Pressure group. “Shared aims” are not necessarily narrowly political, for instance The Ramblers’ Association may only want more footpaths.
“Policy” could refer to the options chosen by any branch of government (Executive, Legislative or Judicial) or any level of government(UK, National, Local or European), or indeed other organisations, such as companies. In fact, pressure groups are increasingly targeting image-conscious companies directly. This is because governments themselves may be frightened of driving away international investment if they introduce laws which irritate multinational corporations. “Political means” usually means lobbying (trying to persuade Ministers, MPs, European Commissioners etc, either through direct contact or through paid intermediaries). It also means petitioning, commissioning reports, taking cases to court, organising boycotts and demonstrations. Other means are more controversial. “Itself” means that the pressure group won’t put up candidates for election. Digital democracy: will 2015 be the year social media wins the General Election?
More than two decades after a certain tabloid boasted ‘It’s The Sun wot won it’ for John Major in the 1992 election, political insiders are wondering whether this time it’ll be Twitter or Facebook — or, indeed, YouTube, Vice or BuzzFeed — making that claim about whoever emerges victorious.
Will 2015 mark the end of the old media elections, the last time ‘dead-tree’ newspapers, radio and television call the shots, and usher in a new world in which the digital giants lead the way? David Cameron — still regretting his ‘too many tweets might make a twat’ line from 2009 — has executed a digital reverse ferret. Not only has he signed up to Twitter, but you can barely click on to YouTube without seeing the PM extolling his long-term economic plan.
In 2013, he hired as a campaign strategy adviser Jim Messina, chief of Barack Obama’s 2012 campaign, which was largely fought over the internet. A year later, Ed Miliband signed up David Axelrod, Obama’s former White House strategist. Reuse content. Is e-democracy now a reality? The Downing Street website crashes under the weight of e-mails from angry voters.
Former Cabinet ministers Alan Milburn and Charles Clarke - not men previously associated with the cutting edge of technology - make a big splash at Westminster with the launch of a website. A British-made film praising American foreign policy becomes a hit on You Tube. There have been more than a few false dawns since e-evangelists first predicted the internet would revolutionalise British politics. But in the past few weeks a watershed moment may have been reached. The net finally appears to be moving into the mainstream of British political life. The question now is where does it go from here? Feeling The road pricing petition, which saw 1.8 million people e-mailing the Downing Street website, was arguably the biggest protest against government policy since 2003's anti-war march. A judiciously timed message announcing a change of policy could work wonders on sceptical voters. 'Virtual party' He is not alone.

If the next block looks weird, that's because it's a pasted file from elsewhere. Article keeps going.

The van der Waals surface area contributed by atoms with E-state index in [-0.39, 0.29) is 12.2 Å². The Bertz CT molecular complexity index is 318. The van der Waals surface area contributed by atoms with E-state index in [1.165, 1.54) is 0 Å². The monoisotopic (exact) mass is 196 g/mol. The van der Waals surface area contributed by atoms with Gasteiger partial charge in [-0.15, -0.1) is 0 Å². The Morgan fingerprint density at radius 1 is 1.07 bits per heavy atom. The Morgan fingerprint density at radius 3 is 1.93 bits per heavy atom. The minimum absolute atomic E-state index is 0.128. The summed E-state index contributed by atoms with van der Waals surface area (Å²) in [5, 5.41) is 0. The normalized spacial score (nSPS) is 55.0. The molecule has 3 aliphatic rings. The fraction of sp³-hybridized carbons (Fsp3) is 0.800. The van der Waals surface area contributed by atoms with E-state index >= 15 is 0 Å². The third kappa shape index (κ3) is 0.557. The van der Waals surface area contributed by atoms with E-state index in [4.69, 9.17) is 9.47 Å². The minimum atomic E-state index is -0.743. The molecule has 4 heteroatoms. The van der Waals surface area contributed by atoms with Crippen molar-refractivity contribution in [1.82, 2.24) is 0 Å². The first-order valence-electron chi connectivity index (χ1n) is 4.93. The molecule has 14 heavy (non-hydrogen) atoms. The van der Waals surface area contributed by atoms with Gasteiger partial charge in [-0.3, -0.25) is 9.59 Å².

Women to make up nearly half of Theresa May’s reshuffled Cabinet. Labour leadership election: Jeremy Corbyn vows to 'extend democracy' across UK. To continue providing news and award winning journalism, we rely on advertising revenue.
To continue reading, please turn off your ad blocker or whitelist us. Jeremy Corbyn promised to "extend democracy" across the UK as he unveiled four new pledges, as part of his campaign to retain the leadership of the Labour party. The left-winger claimed Britain faces a "democratic deficit" in politics, business and the economy. Corbyn reaffirmed his commitment to axe the unelected House of Lords and, among other things, to introduce new collective and individual rights at work. The announcement comes after Corbyn's controversial decision to nominate human rights campaigner Shami Chakrabarti for a peerage. "I am determined to democratise our country from the ground up, and give people a real say in their communities and workplaces," Corbyn said.
"Decisions in Britain are overwhelmingly taken from the top down. "I believe in the wisdom of ordinary citizens. The European elite forgot that democracy is the one thing Britain holds most ... 3 Membership of UK political parties. Latest Party membership figures According to the latest available estimates from political parties’ head offices, press releases and media estimates: The Labour Party has around 515,000 members, as of July 2016.The Conservative Party had 149,800 members as of December 2013, the latest available estimate published by CCHQ.The Scottish National Party has around 120,000 members, as of July 2016.The Liberal Democrat Party has 76,000 members, as of July 2016.The Green Party (England and Wales) has 55,500 members, as of July 2016.UKIP has around 39,000 members, as of July 2016.The Plaid Cymru has 8,273 members, as of July 2016.
Membership of UK political parties, July 2016 Note: Conservative figures are as of 1 December 2013 (Latest available estimate) Source: latest available figures provided by party head offices Historic analysis of Labour, Conservative and Liberal Democrat parties membership is available in the section 2.2 (pages 6-8)